Witho Worms, True Polder Models (2000)
Almere’s City Hall also houses several works that were purchased for De Collectie Almere during the past few years. The hallway on which the studies of mayor Annemarie Jorritsma and other city councillors border, for instance, features a photo series by Witho Worms. The photographer lives and works in Almere and often chooses subjects from his own living environment for his autonomous work.
This series consists of three landscapes in black-and-white. One of the photographs shows sand, sand dunes and the cloudy sky above. The image is reminiscent of a deserted beach, but the absence of beach grass, a swash mark and breakwaters makes this improbable. Due to the grey tints and vastness, the image also resembles a desert somewhat. The observer could even think of a travel photograph as they were made in the late nineteenth century by pioneering photographers in Africa, Afghanistan or other faraway places. However, all three landscapes were done in Almere. It concerns the area where the new quarter Almere-Poort will arise in the coming decade. The soft light makes the structures and patterns in the sand very visible. In the foreground, shells are sticking out of the spouted sand that comes from the IJsselmeer. There seems to be no signs of life at all. No footsteps, tire marks or rubbish. The observant viewer will discover a ball in the sand, probably left behind by children or a walker and his dog.
Different building stages on the polder soil
The second photo from the series is a view of the Paradijsvogelweg in Almere-Hout with its freestanding houses in retro styles and its rows of trees. In the foreground one can see a bulb field in bloom. With its low horizon, the picture primarily offers space to the cloudy sky and the soft light of the late afternoon. In the third photograph, the polder soil is spouted up, built on and transformed into an urban area. The Almere skyline is seen from the southwest and shows the high and brightly coloured residential towers of the Regenboogbuurt (Rainbow neighbourhood), the residences and terraced houses of the Eilandenbuurt (Island neighbourhood) and the hoisting cranes. Apart from these vertical elements, an electricity pylon towers high above everything as well. Dusk has fallen. The streetlights have just come on and the private houses are lit up from the inside as well. On the right of the photo is the fringe of the wood. The photo series is a sequence of different building stages on the polder soil, and of subsequent moments of the day.
The story of Nagele
Between 1999 and 2005, Witho Worms worked on a project in which he captured the town of Nagele in the Northeast Polder in photographs. He told the story of Nagele by means of panoramas, portraits, landscapes and village views. As is the case with the photographs shown in City Hall, he basically kept the village at a distance and limited himself to the exceptional architecture and town planning.
As a photographer, Witho Worms takes an anthropological approach to his subjects. The foundations for this were laid during his preliminary training as a cultural anthropologist. In this period Worms acquainted himself with, amongst others, a method of cinematographic research into other cultures that was developed around 1960 by the French anthropologist/filmmaker Jean Rouch: participatory observation. This method states that the researcher should be part of his subject. Research data are collected by working mostly on location instead of in a study and by observing and listening carefully (with help from interviews, if need be) and participating in as many activities as possible. For Worms, this participatory approach entails that he always tailors his method of photographing to the subject and that he takes his time and creates ample opportunity to do so. He has emphasised formal aspects such as the perception of space and the environmental planning, for example, when taking photographs. However, where Jean Rouch and other filmmakers of the Cinema Vérité use a handy-sized camera to make the contact with the surrounding world as easy as possible, Worms chooses a technical camera (on a tripod) that is so wide that it can hardly fit through the door.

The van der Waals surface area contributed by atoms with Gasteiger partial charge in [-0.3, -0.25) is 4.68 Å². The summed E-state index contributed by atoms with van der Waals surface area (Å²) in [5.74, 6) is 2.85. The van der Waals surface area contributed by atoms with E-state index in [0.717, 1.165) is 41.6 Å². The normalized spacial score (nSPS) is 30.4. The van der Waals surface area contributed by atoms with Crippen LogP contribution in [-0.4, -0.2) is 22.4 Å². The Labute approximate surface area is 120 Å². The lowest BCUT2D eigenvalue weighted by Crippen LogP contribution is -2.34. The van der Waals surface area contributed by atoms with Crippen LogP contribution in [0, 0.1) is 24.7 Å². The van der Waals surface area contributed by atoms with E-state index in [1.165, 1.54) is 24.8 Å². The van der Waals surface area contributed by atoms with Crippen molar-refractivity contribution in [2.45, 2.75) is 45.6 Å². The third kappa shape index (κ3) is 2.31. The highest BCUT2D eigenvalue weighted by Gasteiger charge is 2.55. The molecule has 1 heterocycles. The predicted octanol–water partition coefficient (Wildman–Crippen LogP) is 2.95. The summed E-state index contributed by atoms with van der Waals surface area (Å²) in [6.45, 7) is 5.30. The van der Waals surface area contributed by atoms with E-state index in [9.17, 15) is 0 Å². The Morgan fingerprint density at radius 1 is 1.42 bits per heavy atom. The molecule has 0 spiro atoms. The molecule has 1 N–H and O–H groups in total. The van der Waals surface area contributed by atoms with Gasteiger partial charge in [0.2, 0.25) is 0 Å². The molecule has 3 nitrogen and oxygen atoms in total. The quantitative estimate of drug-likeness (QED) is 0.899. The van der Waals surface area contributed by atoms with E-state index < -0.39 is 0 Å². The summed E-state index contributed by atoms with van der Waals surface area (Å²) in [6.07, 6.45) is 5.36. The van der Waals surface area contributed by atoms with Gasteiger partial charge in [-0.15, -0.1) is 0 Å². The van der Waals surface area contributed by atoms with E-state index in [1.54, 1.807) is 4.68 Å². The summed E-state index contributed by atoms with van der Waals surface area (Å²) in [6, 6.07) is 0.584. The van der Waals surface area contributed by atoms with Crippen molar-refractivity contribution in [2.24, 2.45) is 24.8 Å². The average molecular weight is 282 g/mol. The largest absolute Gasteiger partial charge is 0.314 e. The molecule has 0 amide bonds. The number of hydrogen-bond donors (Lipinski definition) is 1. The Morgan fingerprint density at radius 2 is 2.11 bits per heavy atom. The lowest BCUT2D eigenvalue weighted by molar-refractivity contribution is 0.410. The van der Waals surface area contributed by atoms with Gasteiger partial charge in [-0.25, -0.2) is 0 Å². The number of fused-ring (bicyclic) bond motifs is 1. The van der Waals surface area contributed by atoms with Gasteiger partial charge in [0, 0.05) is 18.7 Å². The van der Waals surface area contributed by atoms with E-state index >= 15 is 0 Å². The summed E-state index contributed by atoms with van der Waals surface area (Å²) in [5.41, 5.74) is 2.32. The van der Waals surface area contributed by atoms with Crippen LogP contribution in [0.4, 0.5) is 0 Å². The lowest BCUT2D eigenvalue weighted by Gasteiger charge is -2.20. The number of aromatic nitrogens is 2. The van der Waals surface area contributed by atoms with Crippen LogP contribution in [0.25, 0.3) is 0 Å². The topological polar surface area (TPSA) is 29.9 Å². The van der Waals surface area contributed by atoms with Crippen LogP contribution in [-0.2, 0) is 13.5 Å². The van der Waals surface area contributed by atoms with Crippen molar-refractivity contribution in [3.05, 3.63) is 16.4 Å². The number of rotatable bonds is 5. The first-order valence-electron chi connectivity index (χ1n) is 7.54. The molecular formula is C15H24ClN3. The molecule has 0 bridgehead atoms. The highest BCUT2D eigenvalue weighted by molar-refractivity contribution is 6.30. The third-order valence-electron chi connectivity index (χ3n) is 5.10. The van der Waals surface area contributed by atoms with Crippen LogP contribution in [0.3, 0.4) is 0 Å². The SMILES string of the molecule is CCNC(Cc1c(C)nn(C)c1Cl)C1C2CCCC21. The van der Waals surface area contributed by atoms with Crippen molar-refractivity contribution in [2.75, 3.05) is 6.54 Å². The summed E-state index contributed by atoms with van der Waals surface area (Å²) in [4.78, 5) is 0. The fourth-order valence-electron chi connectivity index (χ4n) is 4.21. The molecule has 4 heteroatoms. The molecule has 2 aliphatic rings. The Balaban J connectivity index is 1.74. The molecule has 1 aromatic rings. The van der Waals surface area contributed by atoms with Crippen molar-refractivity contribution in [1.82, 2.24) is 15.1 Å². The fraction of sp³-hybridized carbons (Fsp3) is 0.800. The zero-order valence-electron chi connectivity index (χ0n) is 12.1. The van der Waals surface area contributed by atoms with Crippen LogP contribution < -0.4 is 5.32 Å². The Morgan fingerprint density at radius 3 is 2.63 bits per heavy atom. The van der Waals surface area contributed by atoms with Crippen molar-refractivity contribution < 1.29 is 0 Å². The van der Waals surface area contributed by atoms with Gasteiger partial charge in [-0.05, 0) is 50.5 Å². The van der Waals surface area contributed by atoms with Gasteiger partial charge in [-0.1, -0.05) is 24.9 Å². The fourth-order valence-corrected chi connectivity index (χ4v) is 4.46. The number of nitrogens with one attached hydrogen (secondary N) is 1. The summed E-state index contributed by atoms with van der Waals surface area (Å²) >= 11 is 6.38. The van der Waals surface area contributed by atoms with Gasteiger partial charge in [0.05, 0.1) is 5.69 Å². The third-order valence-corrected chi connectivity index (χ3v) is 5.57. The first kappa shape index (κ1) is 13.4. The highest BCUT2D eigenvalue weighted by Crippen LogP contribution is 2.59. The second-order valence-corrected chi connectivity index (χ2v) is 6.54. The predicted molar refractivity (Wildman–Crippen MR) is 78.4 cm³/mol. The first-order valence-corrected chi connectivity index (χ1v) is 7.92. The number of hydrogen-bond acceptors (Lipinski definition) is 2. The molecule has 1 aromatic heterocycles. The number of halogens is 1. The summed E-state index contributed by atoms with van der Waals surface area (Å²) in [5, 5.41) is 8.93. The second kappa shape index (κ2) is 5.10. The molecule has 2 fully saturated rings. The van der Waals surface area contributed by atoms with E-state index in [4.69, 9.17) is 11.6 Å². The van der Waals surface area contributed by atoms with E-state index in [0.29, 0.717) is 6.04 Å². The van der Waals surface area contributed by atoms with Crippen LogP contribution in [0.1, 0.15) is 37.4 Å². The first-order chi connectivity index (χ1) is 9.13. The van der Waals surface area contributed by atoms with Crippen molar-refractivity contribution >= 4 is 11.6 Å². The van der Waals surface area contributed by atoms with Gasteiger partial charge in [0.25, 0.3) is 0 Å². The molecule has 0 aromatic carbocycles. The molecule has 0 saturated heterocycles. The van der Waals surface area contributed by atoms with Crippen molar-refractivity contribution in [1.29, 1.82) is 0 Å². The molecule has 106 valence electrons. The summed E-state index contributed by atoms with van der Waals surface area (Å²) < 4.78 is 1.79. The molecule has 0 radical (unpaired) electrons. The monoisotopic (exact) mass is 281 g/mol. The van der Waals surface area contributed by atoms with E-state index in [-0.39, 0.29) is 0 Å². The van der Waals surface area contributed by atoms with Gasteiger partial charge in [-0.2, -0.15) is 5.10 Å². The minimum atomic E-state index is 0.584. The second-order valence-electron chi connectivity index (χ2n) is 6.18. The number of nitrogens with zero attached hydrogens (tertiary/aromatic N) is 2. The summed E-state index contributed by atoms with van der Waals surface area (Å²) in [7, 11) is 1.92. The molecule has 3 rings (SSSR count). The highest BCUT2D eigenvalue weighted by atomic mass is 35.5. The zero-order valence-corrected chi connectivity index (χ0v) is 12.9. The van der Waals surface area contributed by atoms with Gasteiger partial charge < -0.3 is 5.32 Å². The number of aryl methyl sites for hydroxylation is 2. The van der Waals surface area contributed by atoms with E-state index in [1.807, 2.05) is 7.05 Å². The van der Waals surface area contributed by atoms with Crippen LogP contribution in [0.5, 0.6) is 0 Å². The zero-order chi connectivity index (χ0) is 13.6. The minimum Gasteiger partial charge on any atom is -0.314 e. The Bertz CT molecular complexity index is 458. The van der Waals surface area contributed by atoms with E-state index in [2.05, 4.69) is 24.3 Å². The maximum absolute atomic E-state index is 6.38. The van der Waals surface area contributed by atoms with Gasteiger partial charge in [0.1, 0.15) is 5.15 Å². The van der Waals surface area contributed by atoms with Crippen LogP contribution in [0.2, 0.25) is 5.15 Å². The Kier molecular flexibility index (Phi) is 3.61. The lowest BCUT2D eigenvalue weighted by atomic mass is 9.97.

The photographs displayed in City Hall are platinum and barite prints. This technique results in photos with a brownish image tone, much depth and a graphic appearance. Since 1997, Worms has been studying historical photographic printing techniques. Between 1900 and World War I, platinum printing was the most important photographic printing process. With this technique, the print is created in direct contact with the negative. To make large negatives – and thus large photographs - Witho Worms had a technical camera made to measure in Austria. The historical techniques are valued because of their depth effect, the remarkable tone scale and their life span, but they are very labour intensive. Despite the fact that platinum printing is a historical process, these techniques are still reinvestigated and improved. This slow technique contrasts sharply with the instant digital photography of the current day and age.
Mireille de Putter
Witho Worms, 1959, Amersfoort, the Netherlands
Black-and-white photograph, platinum print
Ware poldermodellen – Paradijsvogelweg (True polder models – Paradijsvogelweg), 2000
Black-and-white photograph, barite print
Ware poldermodellen II, Eilandenbuurt, Almere-Buiten (True polder models II, Eilandenbuurt, Almere-Buiten)
Black-and-white photograph, platinum print
acquisition 2004, Museum De Paviljoens